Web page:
The last remnants of the human race left a dying Earth, desperate to find a new home among the stars. Following in the footsteps of their ancestors, they discover the greatest treasure of the past age—a world terraformed and prepared for human life.
But all is not right in this new Eden. In the long years since the planet was abandoned, the work of its architects has borne disastrous fruit. The planet is not waiting for them, pristine and unoccupied. New masters have turned it from a refuge into mankind’s worst nightmare.
Now two civilizations are on a collision course, both testing the boundaries of what they will do to survive. As the fate of humanity hangs in the balance, who are the true heirs of this new Earth?
“This is superior stuff, tackling big themes—gods, messiahs, artificial intelligence, alienness—with brio.”
Winner of the Hugo award
On the world called Hyperion, beyond the reach of galactic law, waits a creature called the Shrike. There are those who worship it. There are those who fear it. And there are those who have vowed to destroy it. In the Valley of the Time Tombs, where huge, brooding structures move backward through time, the Shrike waits for them all.
On the eve of Armageddon, with the entire galaxy at war, seven pilgrims set forth on a final voyage to Hyperion seeking the answers to the unsolved riddles of their lives. Each carries a desperate hope—and a terrible secret. And one may hold the fate of humanity in his hands.
“An unfailingly inventive narrative . . . generously conceived and stylistically sure-handed.”
—The New York Times Book Review
On a remote, icy planet, the soldier known as Breq is drawing closer to completing her quest.
Once, she was the Justice of Toren—a colossal starship with an artificial intelligence linking thousands of soldiers in the service of the Radch, the empire that conquered the galaxy.
Now, an act of treachery has ripped it all away, leaving her with one fragile human body, unanswered questions, and a burning desire for vengeance.
“Leckie uses…an expansionist galaxy-spinning empire [and] a protagonist on a single-minded quest for justice to transcend space-opera conventions in innovative ways.”
In a supernova flash, the asteroid arrived and entered Earth’s orbit. Three hundred kilometers in length, it is not solid rock but a series of hollowed-out chambers housing ancient, abandoned cities of human origin, a civilization named Thistledown. The people who lived there survived a nuclear holocaust that nearly rendered humanity extinct—more than a thousand years from now.
To prevent this future from coming to pass, theoretical mathematician Patricia Vasquez must explore Thistledown and decipher its secret history. But what she discovers is an even greater mystery, a tunnel that exists beyond the physical dimensions of the asteroid. Called the Way, it leads to the home of humanity’s descendants, and to a conflict greater than the impending war between Earth’s superpowers over the fate of the asteroid.
“[M]ay be the best constructed hard SF epic yet.”
—The Washington Post
Revelation Space is a sprawling, hard-SF tale with enough original ideas for three thick novels. Seriously, it’s overflowing with the stuff. And it’s written by a guy with a PhD in astronomy, so all the science feels solid.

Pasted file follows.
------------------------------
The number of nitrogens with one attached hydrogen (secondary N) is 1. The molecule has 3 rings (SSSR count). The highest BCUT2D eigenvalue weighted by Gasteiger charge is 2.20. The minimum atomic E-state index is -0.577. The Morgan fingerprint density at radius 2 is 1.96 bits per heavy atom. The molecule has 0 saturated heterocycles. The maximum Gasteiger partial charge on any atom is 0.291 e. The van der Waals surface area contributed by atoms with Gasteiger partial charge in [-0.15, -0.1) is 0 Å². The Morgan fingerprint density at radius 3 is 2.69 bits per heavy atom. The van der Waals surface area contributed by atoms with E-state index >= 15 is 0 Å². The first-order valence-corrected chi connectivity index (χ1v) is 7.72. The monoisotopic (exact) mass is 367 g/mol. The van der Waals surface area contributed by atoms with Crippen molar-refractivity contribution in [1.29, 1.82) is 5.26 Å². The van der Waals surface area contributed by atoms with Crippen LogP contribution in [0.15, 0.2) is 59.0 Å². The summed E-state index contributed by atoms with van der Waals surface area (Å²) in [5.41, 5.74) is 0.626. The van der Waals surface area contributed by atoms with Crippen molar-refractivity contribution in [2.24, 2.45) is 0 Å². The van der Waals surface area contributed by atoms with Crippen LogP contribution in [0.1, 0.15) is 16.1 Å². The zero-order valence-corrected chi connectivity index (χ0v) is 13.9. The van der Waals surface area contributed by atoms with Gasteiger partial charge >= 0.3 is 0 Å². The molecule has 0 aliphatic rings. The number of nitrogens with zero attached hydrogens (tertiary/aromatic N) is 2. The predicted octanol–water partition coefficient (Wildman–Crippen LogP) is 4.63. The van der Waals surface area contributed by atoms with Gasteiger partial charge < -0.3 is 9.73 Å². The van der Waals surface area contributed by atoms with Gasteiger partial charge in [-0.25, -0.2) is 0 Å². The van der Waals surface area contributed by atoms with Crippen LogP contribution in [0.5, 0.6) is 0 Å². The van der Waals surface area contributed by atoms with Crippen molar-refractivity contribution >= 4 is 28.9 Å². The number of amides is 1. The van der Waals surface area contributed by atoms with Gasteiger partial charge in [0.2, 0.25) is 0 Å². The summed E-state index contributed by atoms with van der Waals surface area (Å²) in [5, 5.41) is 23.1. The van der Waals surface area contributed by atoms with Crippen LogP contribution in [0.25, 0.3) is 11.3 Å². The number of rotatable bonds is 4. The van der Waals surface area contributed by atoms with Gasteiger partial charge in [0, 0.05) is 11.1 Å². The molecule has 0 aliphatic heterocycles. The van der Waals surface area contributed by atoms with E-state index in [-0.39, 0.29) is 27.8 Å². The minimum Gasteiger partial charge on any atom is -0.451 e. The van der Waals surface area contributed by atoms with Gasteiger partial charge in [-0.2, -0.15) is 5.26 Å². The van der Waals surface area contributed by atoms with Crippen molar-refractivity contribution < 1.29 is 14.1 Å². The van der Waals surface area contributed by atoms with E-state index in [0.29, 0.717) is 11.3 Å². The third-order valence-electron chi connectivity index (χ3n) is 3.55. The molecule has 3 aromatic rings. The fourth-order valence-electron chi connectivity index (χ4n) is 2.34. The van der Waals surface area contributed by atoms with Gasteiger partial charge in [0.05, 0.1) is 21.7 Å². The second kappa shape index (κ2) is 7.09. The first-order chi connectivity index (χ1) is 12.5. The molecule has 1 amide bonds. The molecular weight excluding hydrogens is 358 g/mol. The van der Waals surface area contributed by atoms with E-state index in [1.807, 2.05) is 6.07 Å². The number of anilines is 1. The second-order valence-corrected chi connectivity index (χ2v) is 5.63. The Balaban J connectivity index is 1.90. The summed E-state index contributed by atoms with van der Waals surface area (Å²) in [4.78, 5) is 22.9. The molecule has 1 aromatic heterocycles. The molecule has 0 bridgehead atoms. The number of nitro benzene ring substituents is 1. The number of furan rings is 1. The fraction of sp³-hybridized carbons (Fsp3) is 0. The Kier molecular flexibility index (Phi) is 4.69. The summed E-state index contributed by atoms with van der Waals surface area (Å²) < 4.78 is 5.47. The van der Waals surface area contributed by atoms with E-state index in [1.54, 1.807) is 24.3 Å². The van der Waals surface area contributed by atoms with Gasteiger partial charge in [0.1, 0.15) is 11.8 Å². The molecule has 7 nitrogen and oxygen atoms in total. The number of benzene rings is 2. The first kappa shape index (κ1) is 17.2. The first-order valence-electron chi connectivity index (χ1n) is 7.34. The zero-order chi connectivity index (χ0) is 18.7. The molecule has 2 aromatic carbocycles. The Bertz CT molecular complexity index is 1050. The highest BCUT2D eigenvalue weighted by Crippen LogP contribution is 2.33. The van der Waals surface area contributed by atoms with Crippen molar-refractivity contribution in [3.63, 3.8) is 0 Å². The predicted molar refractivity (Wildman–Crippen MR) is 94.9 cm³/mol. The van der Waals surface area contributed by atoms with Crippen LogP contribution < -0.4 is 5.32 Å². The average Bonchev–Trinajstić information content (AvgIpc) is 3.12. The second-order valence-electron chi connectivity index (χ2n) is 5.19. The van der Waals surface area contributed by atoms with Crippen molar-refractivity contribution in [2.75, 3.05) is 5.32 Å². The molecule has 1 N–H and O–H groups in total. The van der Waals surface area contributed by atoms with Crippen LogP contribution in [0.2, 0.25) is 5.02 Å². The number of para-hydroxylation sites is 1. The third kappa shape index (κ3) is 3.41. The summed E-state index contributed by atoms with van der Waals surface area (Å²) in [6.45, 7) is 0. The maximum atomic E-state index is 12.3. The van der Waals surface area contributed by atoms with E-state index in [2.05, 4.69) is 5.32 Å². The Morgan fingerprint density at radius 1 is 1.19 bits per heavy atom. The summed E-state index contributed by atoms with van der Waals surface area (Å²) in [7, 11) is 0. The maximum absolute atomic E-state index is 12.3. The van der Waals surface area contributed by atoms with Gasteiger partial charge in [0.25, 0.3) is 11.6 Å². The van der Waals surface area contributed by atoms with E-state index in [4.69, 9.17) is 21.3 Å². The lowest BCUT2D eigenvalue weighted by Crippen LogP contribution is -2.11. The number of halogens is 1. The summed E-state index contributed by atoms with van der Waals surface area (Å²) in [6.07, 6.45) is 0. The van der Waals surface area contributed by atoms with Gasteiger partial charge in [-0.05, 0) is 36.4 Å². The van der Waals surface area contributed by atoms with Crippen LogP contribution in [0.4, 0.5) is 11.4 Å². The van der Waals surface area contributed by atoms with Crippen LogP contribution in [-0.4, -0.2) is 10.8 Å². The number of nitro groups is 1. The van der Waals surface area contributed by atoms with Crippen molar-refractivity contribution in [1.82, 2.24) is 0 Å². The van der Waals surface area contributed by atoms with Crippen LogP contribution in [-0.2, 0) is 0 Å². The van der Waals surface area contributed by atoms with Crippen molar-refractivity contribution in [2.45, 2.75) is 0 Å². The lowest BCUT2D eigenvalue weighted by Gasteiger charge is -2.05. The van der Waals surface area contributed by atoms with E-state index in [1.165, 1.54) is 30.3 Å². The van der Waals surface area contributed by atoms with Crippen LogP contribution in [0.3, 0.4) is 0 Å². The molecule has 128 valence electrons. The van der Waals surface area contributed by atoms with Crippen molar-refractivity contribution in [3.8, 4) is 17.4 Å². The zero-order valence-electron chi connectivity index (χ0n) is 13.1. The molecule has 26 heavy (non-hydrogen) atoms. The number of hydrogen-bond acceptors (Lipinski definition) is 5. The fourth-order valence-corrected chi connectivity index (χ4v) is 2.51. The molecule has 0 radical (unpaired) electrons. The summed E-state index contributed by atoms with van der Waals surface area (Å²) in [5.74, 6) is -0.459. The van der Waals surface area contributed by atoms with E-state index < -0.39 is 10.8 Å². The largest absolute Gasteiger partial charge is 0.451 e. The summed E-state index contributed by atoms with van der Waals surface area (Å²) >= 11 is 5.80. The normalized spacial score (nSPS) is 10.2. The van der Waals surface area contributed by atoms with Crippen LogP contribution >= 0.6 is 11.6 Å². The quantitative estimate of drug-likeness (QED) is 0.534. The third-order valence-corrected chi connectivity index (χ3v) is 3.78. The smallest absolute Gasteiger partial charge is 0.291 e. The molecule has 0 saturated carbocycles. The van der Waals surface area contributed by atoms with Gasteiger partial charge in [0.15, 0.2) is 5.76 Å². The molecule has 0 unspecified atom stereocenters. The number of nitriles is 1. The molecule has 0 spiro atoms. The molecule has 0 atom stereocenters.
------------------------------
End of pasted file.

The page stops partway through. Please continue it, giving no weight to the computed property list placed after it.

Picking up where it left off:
It’s got aliens, artificial intelligence, megastructures, colonized planets, ancient mysteries, cyborgs, big-ass spaceships, intrigue, betrayal, and murder. Reads don’t get much more satisfying than this.
Nine hundred thousand years ago, something annihilated the Amarantin civilization just as it was on the verge of discovering space flight. Now one scientist, Dan Sylveste, will stop at nothing to solve the Amarantin riddle before ancient history repeats itself. With no other resources at his disposal, Sylveste forges a dangerous alliance with the cyborg crew of the starship Nostalgia for Infinity. But as he closes in on the secret, a killer closes in on him because the Amarantin were destroyed for a reason. And if that reason is uncovered, the universe-and reality itself-could be irrevocably altered.
“[A] tour de force… ravishingly inventive.”
A catastrophic event renders the Earth a ticking time bomb. In a feverish race against the inevitable, nations around the globe band together to devise an ambitious plan to ensure the survival of humanity far beyond our atmosphere, in outer space.
But the complexities and unpredictability of human nature coupled with unforeseen challenges and dangers threaten the intrepid pioneers, until only a handful of survivors remain….
Five thousand years later, their progeny—seven distinct races now three billion strong—embark on yet another audacious journey into the unknown…to an alien world utterly transformed by cataclysm and time: Earth.
“Stephenson’s remarkable novel is deceptively complex, a disaster story and transhumanism tale that serves as the delivery mechanism for a series of technical and sociological visions.”
—Publishers Weekly (starred review)
John Perry did two things on his 75th birthday. First, he visited his wife’s grave. Then he joined the army.
The good news is that humanity finally made it into interstellar space. The bad news is that planets fit to live on are scarce—and alien races willing to fight us for them are common. So, we fight, to defend Earth and to stake our own claim to planetary real estate. Far from Earth, the war has been going on for decades: brutal, bloody, unyielding.